Gluttony vs overeating


#1

What, if any, distinction is there? For example: I’m trying to lose weight and doing pretty well, but not where I need to be. Is it gluttony to overeat once or twice? If so, is it mortal?


#2

:popcorn:


#3

I think the heart of sin is intention, so it might depend on whether or not you look forward to overeating.


#4

:pizza::cake::coffee::popcorn:


#5

:pizza::pizza::cake::cake::popcorn: :wink:

I have the same questions on this issue, actually.


#6

I am not a priest, so take what I say with a grain of salt.
A sin, in order to be mortal, must be done on purpose with full knowledge and consent. I doubt that overeating is a mortal sin.
It’s an addiction, which takes away some of the guilt involved.

However, it’s important to try to eat with moderation.
Part of this is a social problem, as food is ever-present and there are social pressures to consume it. Part of it is emotional, as many use food for comfort in a highly stressful society.
Some people find it easy to resist temptation, others find it very difficult to find a way that works for them.
God bless.


#7

I find it helps to look at opposites. The opposite of gluttony, I would, say is to buy and eat just what we need. So many of us in the west consume far more than we need, and not just relating to food.

But rather than see things as either gluttony or not, I find it more helpful to look at whether I am moving in the direction of consuming less. For me that has meant a change to a vegetarian diet and I’m currently trialling a vegan diet. But for others another direction might be more appropriate.

It’s hard in the West though. We are bombarded with adverts about food, and large portion sizes are often the norm (which then become the expectation). So I think we must try and move in the direction of avoiding over-consumption while also being a little gentle with ourselves and allowing that transition from consumerism to take the time needed for it to be a sustained change.


#8

well, Overeating is part of gluttony as far as i know. since you can have gluttony of many other stuff.

according to wikipedia “Overeating generally refers to the long-term consumption of excess food in relation to the energy that an organism expends (or expels via excretion), leading to weight gaining and often obesity. It may be regarded as an eating disorder.”

it also has some other definitions, like overeatng in a party and stuff, but somehow i believe this is the sin, where you damage yourself because you want to eat. i mean i doubt in a party you are obligued to eat the same as normally you would, as long as you keep it to a healthy and not egoistic way, i think a once in a while ocasion to eat more than we usually do is no problem.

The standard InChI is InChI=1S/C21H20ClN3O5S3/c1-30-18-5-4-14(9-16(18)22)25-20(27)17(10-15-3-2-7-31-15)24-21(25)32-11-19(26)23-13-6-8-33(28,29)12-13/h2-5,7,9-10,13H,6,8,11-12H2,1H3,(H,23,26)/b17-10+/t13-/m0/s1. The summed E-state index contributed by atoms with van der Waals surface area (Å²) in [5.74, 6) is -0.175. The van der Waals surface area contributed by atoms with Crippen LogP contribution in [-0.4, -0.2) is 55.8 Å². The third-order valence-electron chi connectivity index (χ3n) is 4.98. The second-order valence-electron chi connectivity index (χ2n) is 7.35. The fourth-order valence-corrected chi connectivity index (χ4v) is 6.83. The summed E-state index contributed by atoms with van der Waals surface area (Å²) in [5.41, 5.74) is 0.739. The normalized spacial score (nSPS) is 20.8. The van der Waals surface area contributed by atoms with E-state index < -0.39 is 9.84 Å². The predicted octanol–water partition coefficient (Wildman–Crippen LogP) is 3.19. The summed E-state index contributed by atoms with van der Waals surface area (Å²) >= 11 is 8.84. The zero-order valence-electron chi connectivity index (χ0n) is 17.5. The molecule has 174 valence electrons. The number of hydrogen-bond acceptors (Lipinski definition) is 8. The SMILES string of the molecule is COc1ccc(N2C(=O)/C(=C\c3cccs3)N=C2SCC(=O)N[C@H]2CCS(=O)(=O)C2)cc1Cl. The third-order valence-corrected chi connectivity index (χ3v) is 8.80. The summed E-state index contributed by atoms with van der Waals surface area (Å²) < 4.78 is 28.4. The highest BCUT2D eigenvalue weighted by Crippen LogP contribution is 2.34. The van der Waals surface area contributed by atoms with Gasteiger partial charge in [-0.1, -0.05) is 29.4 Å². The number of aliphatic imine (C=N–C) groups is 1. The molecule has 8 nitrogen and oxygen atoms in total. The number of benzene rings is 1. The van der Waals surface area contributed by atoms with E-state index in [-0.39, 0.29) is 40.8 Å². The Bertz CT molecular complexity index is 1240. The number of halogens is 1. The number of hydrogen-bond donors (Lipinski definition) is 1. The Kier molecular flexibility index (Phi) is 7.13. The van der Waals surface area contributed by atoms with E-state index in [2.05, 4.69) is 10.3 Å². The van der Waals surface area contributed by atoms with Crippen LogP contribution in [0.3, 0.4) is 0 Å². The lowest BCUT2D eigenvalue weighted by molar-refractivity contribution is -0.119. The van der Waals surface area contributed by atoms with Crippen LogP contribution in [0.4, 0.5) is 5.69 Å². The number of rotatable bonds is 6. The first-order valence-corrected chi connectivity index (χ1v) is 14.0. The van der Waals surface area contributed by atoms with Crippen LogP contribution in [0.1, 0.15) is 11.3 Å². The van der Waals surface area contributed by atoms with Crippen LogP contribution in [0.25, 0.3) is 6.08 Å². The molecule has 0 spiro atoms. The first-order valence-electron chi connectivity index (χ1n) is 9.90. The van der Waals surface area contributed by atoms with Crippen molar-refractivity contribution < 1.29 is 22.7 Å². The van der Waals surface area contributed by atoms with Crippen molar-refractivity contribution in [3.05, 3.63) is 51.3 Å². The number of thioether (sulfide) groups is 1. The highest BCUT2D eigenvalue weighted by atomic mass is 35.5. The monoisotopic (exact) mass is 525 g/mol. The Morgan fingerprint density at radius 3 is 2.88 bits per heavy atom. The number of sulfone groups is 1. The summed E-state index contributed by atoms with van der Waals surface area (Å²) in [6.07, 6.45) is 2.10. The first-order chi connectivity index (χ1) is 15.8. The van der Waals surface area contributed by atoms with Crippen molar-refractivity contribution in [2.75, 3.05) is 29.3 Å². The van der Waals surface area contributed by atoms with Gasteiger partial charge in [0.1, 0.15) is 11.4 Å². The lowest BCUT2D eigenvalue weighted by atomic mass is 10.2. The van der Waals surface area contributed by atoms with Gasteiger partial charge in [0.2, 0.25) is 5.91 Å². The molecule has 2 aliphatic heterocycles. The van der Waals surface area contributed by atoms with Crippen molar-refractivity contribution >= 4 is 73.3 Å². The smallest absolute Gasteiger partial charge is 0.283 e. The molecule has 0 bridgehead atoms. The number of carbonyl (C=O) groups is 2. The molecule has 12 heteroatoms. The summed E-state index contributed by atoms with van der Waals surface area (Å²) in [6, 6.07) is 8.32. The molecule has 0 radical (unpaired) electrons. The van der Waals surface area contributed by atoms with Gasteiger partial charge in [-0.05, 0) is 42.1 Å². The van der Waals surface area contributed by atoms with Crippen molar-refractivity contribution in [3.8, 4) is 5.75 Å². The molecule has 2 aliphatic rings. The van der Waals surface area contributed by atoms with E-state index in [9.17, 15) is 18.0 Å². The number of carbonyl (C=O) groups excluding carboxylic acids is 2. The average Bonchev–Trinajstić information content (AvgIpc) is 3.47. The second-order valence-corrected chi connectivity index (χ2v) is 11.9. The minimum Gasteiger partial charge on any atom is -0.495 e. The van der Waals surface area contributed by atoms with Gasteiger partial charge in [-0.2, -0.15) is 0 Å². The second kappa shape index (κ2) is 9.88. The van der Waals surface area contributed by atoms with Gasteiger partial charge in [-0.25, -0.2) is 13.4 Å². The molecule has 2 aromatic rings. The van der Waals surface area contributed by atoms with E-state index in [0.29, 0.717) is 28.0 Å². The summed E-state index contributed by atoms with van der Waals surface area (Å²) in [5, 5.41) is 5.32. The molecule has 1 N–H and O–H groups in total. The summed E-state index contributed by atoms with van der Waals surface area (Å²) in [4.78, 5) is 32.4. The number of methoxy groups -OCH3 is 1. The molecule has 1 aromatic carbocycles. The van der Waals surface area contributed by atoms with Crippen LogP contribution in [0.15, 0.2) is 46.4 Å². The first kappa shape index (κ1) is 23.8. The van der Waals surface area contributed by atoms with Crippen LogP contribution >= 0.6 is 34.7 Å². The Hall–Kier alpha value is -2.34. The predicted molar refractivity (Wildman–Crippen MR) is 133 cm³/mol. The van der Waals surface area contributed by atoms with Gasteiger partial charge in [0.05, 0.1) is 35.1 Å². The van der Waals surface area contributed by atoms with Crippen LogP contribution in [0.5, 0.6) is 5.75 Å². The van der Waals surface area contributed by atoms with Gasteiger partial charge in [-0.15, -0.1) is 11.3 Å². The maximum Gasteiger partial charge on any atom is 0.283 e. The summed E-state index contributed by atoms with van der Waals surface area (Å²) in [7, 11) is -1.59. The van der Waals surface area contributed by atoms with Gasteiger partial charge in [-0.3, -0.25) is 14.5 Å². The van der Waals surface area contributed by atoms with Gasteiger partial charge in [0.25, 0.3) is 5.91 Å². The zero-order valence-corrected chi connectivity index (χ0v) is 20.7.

but of course I’m not epert at this and would take my opinion with a pinch of salt (no pun intended).


#9

Reason, the virtue of temperance, and good judgement of conscience can guide one in ones eating. Though it is to be noted that what is contrary to temperance for one is not for another and as at least one Saint reminds us–this is a area that is a difficult one where many struggle.

Also note that often one is dealing with venial sin --not serious (an example of serious gluttony is loosing ones reason via being drunk…). It is important to note this for some get confused on this subject.

We should seek to live by virtue here and to eat reasonably…

Individual acts of overeating…intemperance (gluttony in this sense) are ordinarily a “venial matter” for venial sin

(Now certain uncorrected habits that cause at least in the short term -serious problems -can become grave…like perhaps your doctor tells you if you keep eating 7 pieces of cake a day you will seriously harm your health or drop dead in three months…)

A confessor can assist one.


CCC

1809 Temperance is the moral virtue that moderates the attraction of pleasures and provides balance in the use of created goods. It ensures the will’s mastery over instincts and keeps desires within the limits of what is honorable. The temperate person directs the sensitive appetites toward what is good and maintains a healthy discretion: “Do not follow your inclination and strength, walking according to the desires of your heart.” Temperance is often praised in the Old Testament: “Do not follow your base desires, but restrain your appetites.” In the New Testament it is called “moderation” or “sobriety.” We ought “to live sober, upright, and godly lives in this world.”

scborromeo.org/ccc/p3s1c1a7.htm#1809

Let us live more and ore a life of temperance --even amid the feasts that are now upon us (as the Blessing of Easter Foods reminds us!). Now of course temperance on feasts can look different then temperance on normal days -but still it is to be temperance.

Christ is Risen!


#10

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